An RTI has revealed the deplorable state of forensic science education in the city's only college--Institute of Forensic Science (IFS) --at a time when the state has been rapped by the Bombay high court for filling up sensitive posts in laboratories with ad hoc appointees.
The IFS at Fort was created to groom science graduates in forensics and use it more effectively to solve crimes. The institute, though, seems to be running without any senior professors or hands-on training for students, considered very crucial. According to the RTI response, all eleven posts for professors and associate professors are currently vacant. Out of the sanctioned 23 positions for assistant professors, seven are vacant and temporary teachers occupy five. Sources said that pure science teachers instead of forensic experts teach the curriculum.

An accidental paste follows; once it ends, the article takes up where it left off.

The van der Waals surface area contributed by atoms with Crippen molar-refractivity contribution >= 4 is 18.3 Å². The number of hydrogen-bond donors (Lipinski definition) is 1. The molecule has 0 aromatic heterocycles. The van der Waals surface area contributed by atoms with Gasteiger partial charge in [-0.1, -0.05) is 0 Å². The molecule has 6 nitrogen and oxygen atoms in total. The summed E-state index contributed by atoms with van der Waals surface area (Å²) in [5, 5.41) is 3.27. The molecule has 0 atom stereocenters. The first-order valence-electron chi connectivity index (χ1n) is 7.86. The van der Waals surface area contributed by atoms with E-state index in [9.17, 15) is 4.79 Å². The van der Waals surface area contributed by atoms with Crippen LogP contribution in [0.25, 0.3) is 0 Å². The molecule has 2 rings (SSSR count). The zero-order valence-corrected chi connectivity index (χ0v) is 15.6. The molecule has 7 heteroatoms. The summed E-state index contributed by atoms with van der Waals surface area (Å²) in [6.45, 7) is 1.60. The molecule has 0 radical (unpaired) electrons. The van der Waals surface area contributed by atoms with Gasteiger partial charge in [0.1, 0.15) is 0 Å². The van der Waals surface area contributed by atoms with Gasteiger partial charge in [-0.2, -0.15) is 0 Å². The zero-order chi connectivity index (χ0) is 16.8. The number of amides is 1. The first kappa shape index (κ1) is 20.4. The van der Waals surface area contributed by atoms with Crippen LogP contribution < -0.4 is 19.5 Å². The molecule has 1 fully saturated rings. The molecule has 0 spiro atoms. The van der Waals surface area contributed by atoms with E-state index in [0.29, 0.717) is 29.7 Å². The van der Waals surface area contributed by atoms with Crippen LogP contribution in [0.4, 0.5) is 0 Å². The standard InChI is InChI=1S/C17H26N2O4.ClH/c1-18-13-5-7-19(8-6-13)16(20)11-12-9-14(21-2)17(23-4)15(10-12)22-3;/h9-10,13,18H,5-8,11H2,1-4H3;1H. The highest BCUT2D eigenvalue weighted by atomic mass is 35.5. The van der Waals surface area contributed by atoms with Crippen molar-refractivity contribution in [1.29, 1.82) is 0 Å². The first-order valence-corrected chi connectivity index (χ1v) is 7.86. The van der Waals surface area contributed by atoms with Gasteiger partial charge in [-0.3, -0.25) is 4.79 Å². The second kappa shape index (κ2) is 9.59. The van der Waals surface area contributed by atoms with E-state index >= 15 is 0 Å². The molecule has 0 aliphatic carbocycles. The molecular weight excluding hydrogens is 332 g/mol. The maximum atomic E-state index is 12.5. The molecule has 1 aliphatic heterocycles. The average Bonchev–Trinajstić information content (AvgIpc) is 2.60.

The courses also do not seem to have many takers as almost every year seats are going vacant.
A source told TOI that the institute is suffering because of lack of coordination between different arms of the state machinery. “A key problem is that the institute comes under the department of higher and technical education and crime is mainly a subject of the home department. Owing to a lack of communication between the departments, several graduates could not be placed in the state's forensic laboratories, “the source said.
Rukmini Krishnamurthy, one of the key founding members and former technical advisor to the institute, said there were plans to tie up with the state labs so that students can study actual case records and get hand son training at labs and with cops.“However, nothing worked out for more than three years and after several meetings with the state.“ A faculty member, though, said the institute has managed to persuade the government to create some positions in cyber crime and psychological profiling.